Dry Mouth

Dry mouth is also known as Xerostomia.

Not until we suffer from a dry mouth, do we appreciate the role of saliva.

People may suffer from low saliva production for many reasons.

The most common ones are:

  • Taking medication such as antidepressants, antihistamines and medication for treating high blood pressure.
  • After receiving radiation therapy in the head-neck area. This can damage the salivary cells and limit the production of saliva.
  • Suffering from other systemic diseases like Sjogren’s syndrome and diabetes.
  • Surgery to the neck area where the salivary glands are affected.
  • Smoking
  • Alcohol

As we age some of us will experience lower saliva production and hence a drier mouth.

The role of saliva:

  • Lubricates the mouth.
  • Protects the teeth from decay and gum disease.
  • Enzymes in the saliva soften and break down the food to make it easier to swallow and taste.
  • Protects the tongue, lips and the inside of the cheeks from drying up and cracking.
  • Facilitates speech.

What should I do if I have a dry mouth?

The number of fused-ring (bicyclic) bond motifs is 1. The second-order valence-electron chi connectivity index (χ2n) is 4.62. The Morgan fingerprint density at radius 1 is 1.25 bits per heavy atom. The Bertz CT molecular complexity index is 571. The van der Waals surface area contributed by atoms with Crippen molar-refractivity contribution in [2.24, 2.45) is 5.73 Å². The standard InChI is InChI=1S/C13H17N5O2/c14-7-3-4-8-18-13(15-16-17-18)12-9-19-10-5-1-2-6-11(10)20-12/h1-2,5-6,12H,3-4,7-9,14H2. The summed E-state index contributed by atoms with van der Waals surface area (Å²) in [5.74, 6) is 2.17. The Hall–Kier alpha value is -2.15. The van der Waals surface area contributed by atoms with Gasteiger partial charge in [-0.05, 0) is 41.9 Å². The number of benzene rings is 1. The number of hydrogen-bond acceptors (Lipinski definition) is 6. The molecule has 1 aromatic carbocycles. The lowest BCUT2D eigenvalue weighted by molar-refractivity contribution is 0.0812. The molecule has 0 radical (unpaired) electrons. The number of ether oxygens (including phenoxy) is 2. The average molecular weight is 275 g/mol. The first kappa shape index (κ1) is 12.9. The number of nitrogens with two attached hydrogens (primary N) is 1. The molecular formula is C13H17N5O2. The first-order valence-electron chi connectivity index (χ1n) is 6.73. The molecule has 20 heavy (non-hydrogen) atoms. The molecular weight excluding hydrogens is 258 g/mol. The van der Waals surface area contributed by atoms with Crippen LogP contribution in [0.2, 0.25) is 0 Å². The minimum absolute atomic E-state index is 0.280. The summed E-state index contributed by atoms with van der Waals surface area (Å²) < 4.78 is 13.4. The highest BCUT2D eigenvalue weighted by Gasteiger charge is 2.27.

• If dry mouth is caused by a specific medication, ask your doctor for alternative medicine if possible.
  • If the cause of your dry mouth is lower salivary gland function, try to stimulate it by chewing sugar free gums.
  • If your saliva production is extremely low, you could use saliva replacing products.

Other tips that may help:

  • Visit your dentist regularly to monitor your oral health.
  • Use mouth lubricators to protect lips and tongue from cracking and to facilitate speech.
  • Drink sugar free fluids with food to facilitate chewing and swallowing and even for better digestion.
  • Brush your teeth and gums gently and meticulously to prevent decay and gum disease.
  • Rinse with mouthwashes rich in Fluoride. Fluoride neutralises early decay and strengthens the surface of the tooth.
  • Avoid alcohol as it dehydrates the mouth.